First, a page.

The Best Church Audio Advice Received

Tweet about this on TwitterShare on FacebookShare on Google+
The Best Church Audio Advice

Let's pause to thank our mentors and fellow sound techs for their help in our work.
Photo provided by marczini - CCSA

What is the best church audio advice you ever received?  I asked that question to my newsletter subscribers as part of a recent giveaway.  The responses were all over; some were technical in nature, others were about working with other people, and others were about dealing with their own mental state.

I’ve pulled together 25 of the responses.

What is the best advice you ever received as it relates to church audio or live audio production?

My response:

  • Leave the room for five minutes if you can’t seem to get the mix right.  I make a habit of this so my ears/brain can clear from all the incoming sounds.  When I walk back in, I immediately can tell if the mix is right or, if it’s wrong, then I can tell what needs to be fixed.

From my newsletter subscribers:

  1. Don’t be afraid to play with the sound board.  You’ll never know what the knobs do unless you touch them.
  2. The best advice I’ve ever heard is that mixing audio is like cooking lasagna. When you cook it and eat it, you don’t think “hmm, now there’s a layer of cheese, then a layer of mince, then a layer of.. etc etc“, you eat it as a lasagna. When you mix audio, you don’t think, “hmm, there’s a synth track with a bit of electric guitar, then some piano, then etc etc” you think, “man, this is a tasty mix“. There are a bunch of different ways different people cook it which can add different tastes or flavours, but ultimately, you want a good tasting lasagna at the end of it.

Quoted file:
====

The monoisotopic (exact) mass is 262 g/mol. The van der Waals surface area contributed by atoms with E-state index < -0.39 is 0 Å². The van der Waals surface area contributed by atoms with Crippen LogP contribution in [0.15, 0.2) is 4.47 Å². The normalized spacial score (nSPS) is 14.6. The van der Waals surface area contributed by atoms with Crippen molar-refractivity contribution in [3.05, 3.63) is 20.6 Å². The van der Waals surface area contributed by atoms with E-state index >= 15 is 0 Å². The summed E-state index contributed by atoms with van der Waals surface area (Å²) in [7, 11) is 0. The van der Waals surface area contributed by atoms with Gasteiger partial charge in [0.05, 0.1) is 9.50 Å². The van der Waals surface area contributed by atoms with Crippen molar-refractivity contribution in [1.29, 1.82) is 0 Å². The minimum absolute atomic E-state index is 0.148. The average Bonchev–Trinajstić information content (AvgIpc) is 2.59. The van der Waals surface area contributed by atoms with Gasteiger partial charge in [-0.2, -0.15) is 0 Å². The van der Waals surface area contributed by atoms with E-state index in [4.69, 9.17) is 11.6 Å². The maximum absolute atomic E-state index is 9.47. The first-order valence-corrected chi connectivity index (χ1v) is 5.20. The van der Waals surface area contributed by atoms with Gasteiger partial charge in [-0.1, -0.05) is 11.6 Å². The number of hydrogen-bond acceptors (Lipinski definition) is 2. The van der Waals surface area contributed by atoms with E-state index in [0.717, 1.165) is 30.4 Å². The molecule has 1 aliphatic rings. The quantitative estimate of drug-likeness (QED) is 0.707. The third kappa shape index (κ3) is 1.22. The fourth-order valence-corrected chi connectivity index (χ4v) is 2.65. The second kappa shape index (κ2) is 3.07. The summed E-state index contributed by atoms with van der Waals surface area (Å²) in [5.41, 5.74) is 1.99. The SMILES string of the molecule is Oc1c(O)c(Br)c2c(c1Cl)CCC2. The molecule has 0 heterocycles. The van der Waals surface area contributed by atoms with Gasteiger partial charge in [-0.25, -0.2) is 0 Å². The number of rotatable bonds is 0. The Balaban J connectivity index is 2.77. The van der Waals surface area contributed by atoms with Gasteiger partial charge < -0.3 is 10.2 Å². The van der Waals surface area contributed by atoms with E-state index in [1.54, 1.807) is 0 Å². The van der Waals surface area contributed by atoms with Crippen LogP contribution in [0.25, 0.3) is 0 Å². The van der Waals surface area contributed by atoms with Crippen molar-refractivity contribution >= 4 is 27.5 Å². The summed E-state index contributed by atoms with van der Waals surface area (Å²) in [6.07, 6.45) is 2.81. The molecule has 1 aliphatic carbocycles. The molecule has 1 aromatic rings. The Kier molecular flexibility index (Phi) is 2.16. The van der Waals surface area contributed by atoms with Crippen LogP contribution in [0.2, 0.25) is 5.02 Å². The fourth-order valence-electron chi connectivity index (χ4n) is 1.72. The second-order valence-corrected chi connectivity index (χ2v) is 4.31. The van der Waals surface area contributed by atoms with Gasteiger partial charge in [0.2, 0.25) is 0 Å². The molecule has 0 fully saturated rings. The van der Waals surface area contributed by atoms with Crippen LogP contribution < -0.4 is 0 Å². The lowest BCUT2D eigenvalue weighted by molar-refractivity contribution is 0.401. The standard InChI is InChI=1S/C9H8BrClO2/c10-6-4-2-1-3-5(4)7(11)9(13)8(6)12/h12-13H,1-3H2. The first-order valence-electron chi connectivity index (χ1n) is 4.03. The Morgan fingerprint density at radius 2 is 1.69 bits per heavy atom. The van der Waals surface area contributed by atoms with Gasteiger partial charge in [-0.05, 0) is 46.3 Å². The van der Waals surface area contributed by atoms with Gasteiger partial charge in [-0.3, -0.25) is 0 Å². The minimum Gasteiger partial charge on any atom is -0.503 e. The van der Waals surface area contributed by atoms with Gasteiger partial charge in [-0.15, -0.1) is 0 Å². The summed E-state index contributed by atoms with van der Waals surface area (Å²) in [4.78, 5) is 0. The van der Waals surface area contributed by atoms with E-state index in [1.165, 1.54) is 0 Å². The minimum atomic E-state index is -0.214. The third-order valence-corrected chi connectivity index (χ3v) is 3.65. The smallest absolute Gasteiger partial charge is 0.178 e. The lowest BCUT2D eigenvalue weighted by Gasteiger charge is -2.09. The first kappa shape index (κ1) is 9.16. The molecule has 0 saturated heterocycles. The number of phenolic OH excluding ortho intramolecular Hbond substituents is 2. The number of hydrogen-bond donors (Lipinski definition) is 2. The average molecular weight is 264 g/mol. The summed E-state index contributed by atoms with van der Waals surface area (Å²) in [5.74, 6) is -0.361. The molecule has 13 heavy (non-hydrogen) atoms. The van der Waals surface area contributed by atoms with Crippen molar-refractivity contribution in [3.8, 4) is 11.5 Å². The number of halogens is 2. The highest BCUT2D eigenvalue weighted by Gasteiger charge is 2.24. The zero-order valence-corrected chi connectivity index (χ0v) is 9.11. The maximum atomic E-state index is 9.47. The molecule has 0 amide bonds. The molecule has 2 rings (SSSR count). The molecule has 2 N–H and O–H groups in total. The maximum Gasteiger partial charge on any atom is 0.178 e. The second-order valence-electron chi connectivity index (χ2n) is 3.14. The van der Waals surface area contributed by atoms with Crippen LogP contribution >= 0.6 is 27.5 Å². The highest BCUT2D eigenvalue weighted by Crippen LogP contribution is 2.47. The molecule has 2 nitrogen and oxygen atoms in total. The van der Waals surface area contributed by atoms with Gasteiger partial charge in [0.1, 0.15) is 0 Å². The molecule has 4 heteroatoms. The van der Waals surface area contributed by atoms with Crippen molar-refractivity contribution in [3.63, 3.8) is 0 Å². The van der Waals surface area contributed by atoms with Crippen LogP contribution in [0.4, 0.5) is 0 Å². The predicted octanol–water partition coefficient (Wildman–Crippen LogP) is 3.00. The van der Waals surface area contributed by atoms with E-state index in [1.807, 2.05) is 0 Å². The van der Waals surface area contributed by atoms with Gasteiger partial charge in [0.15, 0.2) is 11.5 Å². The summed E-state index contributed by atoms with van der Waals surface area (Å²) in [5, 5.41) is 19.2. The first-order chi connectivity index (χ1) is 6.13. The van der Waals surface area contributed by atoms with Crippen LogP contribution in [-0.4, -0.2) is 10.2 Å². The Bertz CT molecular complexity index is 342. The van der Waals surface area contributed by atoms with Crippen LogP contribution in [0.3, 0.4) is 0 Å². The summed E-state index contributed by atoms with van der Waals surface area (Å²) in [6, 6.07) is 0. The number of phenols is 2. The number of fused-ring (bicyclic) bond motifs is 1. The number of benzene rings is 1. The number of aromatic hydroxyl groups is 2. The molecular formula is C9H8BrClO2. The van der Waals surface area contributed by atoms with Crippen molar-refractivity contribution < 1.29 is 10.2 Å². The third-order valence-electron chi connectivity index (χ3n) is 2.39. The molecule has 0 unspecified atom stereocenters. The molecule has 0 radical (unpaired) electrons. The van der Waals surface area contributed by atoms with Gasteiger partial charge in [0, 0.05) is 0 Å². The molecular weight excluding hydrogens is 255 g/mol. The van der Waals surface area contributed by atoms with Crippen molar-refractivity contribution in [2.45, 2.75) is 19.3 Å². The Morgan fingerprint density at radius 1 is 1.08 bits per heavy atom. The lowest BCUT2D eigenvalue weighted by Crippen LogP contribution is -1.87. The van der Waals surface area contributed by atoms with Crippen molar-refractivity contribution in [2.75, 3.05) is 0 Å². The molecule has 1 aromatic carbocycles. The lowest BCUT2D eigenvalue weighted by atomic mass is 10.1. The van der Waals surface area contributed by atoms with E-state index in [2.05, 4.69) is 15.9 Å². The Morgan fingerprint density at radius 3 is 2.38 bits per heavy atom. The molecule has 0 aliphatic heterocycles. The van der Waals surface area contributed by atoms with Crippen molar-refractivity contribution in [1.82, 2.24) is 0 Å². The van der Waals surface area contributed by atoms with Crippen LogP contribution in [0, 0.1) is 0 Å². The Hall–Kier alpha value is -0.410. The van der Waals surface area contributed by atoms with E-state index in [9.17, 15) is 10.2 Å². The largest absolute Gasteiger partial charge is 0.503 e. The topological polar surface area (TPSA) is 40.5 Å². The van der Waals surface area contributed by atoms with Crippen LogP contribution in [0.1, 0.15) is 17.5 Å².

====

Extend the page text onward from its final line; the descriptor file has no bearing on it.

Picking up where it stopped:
3. The best advice I’ve ever received is that sound production is an art which entails creativity and the ear is the most important tool which needs to be protected from too loud sound and tuned by listening to good recorded sound.
  4. Understand people and understand signal path.
  5. I started out thinking that I needed to have a full mix of every voice & instrument pumping through the stage monitors just like the mains, but then someone told me (or maybe I read it somewhere)–the only instrument that isn’t already loud, or has its own amplifier is usually the vocals. Therefore, your stage monitor mix should be reserved primarily for the vocals, with the other instruments only being added in as needed, and in very limited amounts.
  6. Listen! Not only to what is coming off the platform but to also to your Pastor, Band Members, as well as the congregation
  7. It’s all about relationships between tech & band.  That mere fact has helped me sooooooo much as I grow in this craft.
  8. Mix for the moment, the now.
  9. Pay attention to the flow of the team and understand music. With better understanding of music or the particular songs, we would know when and where to fade the lead instrumentalist up and tone down the other, or add in certain effects to the vocal to make it “majestic“, or “the presence” atmosphere.
  10. I have been running sound for almost 2 yrs. now and the best advice I have received is from your web site. Mostly the article about eq settings. Thanks for the great advice. (CHRIS: aw, shucks, I gotta love that)
  11.  Audio is 10% technical and 90% interpersonal.  But you better have that 10% down cold!
  12. The most important tool any engineer has, better than anything they can buy or use, is their ears. Use them. Listen long, and listen hard. Don’t get so caught up in changing things that you forget to listen.